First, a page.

George H. Large

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George Hall Large (December 1, 1850 – August 15, 1939) was an American lawyer and Republican Party politician who served as President of the New Jersey Senate. He was also the longest surviving participant in the first ever college football game in 1869.

Early life[edit]

Large was born in 1850 in the Whitehouse Station section of Readington Township, Hunterdon County, New Jersey, the son of John K. and Eliza (Hall) Large. He was tutored at local schools before attending Rutgers College.[1]

On November 6, 1869, Large was one of 25 Rutgers players to face The College of New Jersey (now Princeton University) in the first intercollegiate football game ever played, at College Field in New Brunswick, New Jersey. Midway through the game, Large collided with Princeton player J.E. Michael, known as "Big Mike." Large was knocked unconscious but was revived after several minutes. Rutgers went on to win the game by a score of 6-4.[2]

At Rutgers, Large was also associate editor of The Targum. He graduated in 1872.[3]

Legal and political career[edit]

After graduating from Rutgers, Large read law and was admitted to the New Jersey bar in 1875. He first practiced law with his brother-in-law John N. Voorhees in Flemington and then opened his own law office in 1882.[1]

In 1885, Large ran successfully for the New Jersey Senate on the Republican ticket. He was the first Republican elected to the State Senate from traditionally Democratic Hunterdon County. In 1888, he was selected as Senate President, and he served as Acting Governor when Governor Robert S. Green was out of the state.[1]

In 1889, President Benjamin Harrison appointed Large the Collector of Internal Revenue for New Jersey's Fifth District. He served in this position for five years before returning to private practice.[1]

Large joined with his son, George K. Large, to establish the Flemington law firm of Large & Large (later known as Large, Scammell & Danziger).[4] From 1900, he owned the Greek Revival mansion located at 117 Main Street in Flemington, designed in 1847 for James N. Reading (now known as the Reading-Large House). The historic Reading-Large house is currently occupied by the law firm of Large, Scammell & Danziger LLC and other businesses.[5]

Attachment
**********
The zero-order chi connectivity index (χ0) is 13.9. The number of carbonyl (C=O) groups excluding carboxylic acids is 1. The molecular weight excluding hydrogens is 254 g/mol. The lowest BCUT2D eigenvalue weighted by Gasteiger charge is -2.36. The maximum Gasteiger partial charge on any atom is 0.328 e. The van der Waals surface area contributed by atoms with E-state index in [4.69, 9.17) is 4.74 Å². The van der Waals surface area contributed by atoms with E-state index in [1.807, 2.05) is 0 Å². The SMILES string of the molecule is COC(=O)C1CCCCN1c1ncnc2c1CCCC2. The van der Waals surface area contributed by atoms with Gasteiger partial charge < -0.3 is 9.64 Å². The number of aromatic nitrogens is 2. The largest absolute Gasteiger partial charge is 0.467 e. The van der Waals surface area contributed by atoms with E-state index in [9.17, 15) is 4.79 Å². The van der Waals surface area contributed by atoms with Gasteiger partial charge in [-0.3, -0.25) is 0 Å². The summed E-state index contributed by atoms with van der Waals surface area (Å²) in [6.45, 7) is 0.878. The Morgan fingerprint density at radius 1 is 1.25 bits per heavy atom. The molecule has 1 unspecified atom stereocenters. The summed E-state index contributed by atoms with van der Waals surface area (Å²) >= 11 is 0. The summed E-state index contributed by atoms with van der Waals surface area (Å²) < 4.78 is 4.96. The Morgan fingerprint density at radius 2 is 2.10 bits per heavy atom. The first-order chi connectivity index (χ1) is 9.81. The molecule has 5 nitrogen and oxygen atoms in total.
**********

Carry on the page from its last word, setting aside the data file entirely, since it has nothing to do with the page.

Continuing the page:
Later life[edit]

Large married the former Josephine Ramsey on November 15, 1877, and she died not long before their sixtieth anniversary, on January 5, 1937.[6] They had three children: George Knowles (born February 3, 1879), Edwin Kirk (born August 14, 1880), and Helen Brokaw (born August 12, 1889).[3] George K. Large served as judge of the Hunterdon County Court of Common Pleas and was an assistant prosecutor in the Lindbergh kidnapping trial. Edwin K. Large served as postmaster of Atlanta, Georgia.[1]

Large outlived all of the other participants in the 1869 Rutgers-Princeton game. On November 5, 1938, when Rutgers defeated Princeton for the first time since the original game, Large was on hand for the victory. Coincidentally, William Preston Lane, the last surviving Princeton player, had died that morning.[2][7]

In 1939, Large died at his Flemington home at the age of 88.[1]

References[edit]

  1. ^ a b c d e f "G.H. Large, 88 Dies". The New York Times. 1939-08-16. p. 29. Retrieved 2009-06-21. 
  2. ^ a b Michaux, Scott (2006-11-19). "A football family". The Augusta Chronicle. Retrieved 2009-06-21. 
  3. ^ a b Scannell's New Jersey's First Citizens and State Guide 2. J.J. Scannell. 1919. pp. 282–3. 
  4. ^ "Firm Overview". Large, Scammell & Danziger, LLC. Retrieved 2009-06-21. 
  5. ^ Freedman, Sally (2003). Clinton, Flemington, and Lambertville. Arcadia. p. 41. ISBN 978-0-7385-1269-3. 
  6. ^ "Mrs. George H. Large Dies". The New York Times. 1937-01-06. p. 23. Retrieved 2009-06-21. 
  7. ^ "College Football Passes 75th Birthday". The New York Times. 1944-11-07. p. 23. Retrieved 2009-06-21. 

External links[edit]

Political offices
Preceded by
Frederick S. Fish
President of the New Jersey Senate
1888
Succeeded by
George T. Werts